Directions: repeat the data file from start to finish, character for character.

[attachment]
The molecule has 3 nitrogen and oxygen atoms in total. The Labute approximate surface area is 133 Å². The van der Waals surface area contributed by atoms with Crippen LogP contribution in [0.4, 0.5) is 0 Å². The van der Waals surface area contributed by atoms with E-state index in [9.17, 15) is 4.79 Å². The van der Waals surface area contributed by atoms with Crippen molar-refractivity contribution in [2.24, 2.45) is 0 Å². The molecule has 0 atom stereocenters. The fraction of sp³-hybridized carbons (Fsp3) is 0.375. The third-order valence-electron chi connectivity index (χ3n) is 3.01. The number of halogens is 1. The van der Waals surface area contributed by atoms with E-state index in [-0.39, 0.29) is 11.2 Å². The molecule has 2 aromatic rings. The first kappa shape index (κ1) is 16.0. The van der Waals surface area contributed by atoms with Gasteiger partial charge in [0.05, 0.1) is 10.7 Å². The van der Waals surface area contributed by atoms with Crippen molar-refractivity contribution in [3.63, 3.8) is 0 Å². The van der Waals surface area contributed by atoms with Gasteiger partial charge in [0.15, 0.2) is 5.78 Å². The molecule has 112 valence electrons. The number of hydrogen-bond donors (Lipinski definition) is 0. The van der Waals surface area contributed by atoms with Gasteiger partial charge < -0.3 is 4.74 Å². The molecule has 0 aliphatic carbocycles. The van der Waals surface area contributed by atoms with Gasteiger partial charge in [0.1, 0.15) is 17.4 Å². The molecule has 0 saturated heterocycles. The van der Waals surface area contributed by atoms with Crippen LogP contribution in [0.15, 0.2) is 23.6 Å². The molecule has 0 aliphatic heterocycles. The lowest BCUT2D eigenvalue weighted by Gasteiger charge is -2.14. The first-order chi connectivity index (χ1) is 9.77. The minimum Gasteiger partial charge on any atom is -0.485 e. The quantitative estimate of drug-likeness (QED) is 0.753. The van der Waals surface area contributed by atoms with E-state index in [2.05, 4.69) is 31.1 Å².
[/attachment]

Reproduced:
The molecule has 3 nitrogen and oxygen atoms in total. The Labute approximate surface area is 133 Å². The van der Waals surface area contributed by atoms with Crippen LogP contribution in [0.4, 0.5) is 0 Å². The van der Waals surface area contributed by atoms with E-state index in [9.17, 15) is 4.79 Å². The van der Waals surface area contributed by atoms with Crippen molar-refractivity contribution in [2.24, 2.45) is 0 Å². The molecule has 0 atom stereocenters. The fraction of sp³-hybridized carbons (Fsp3) is 0.375. The third-order valence-electron chi connectivity index (χ3n) is 3.01. The number of halogens is 1. The van der Waals surface area contributed by atoms with E-state index in [-0.39, 0.29) is 11.2 Å². The molecule has 2 aromatic rings. The first kappa shape index (κ1) is 16.0. The van der Waals surface area contributed by atoms with Gasteiger partial charge in [0.05, 0.1) is 10.7 Å². The van der Waals surface area contributed by atoms with Crippen molar-refractivity contribution in [3.63, 3.8) is 0 Å². The van der Waals surface area contributed by atoms with Gasteiger partial charge in [0.15, 0.2) is 5.78 Å². The molecule has 112 valence electrons. The number of hydrogen-bond donors (Lipinski definition) is 0. The van der Waals surface area contributed by atoms with Gasteiger partial charge < -0.3 is 4.74 Å². The molecule has 0 aliphatic carbocycles. The van der Waals surface area contributed by atoms with Gasteiger partial charge in [0.1, 0.15) is 17.4 Å². The molecule has 0 saturated heterocycles. The van der Waals surface area contributed by atoms with Crippen LogP contribution in [0.15, 0.2) is 23.6 Å². The molecule has 0 aliphatic heterocycles. The lowest BCUT2D eigenvalue weighted by Gasteiger charge is -2.14. The first-order chi connectivity index (χ1) is 9.77. The minimum Gasteiger partial charge on any atom is -0.485 e. The quantitative estimate of drug-likeness (QED) is 0.753. The van der Waals surface area contributed by atoms with E-state index in [2.05, 4.69) is 31.1 Å².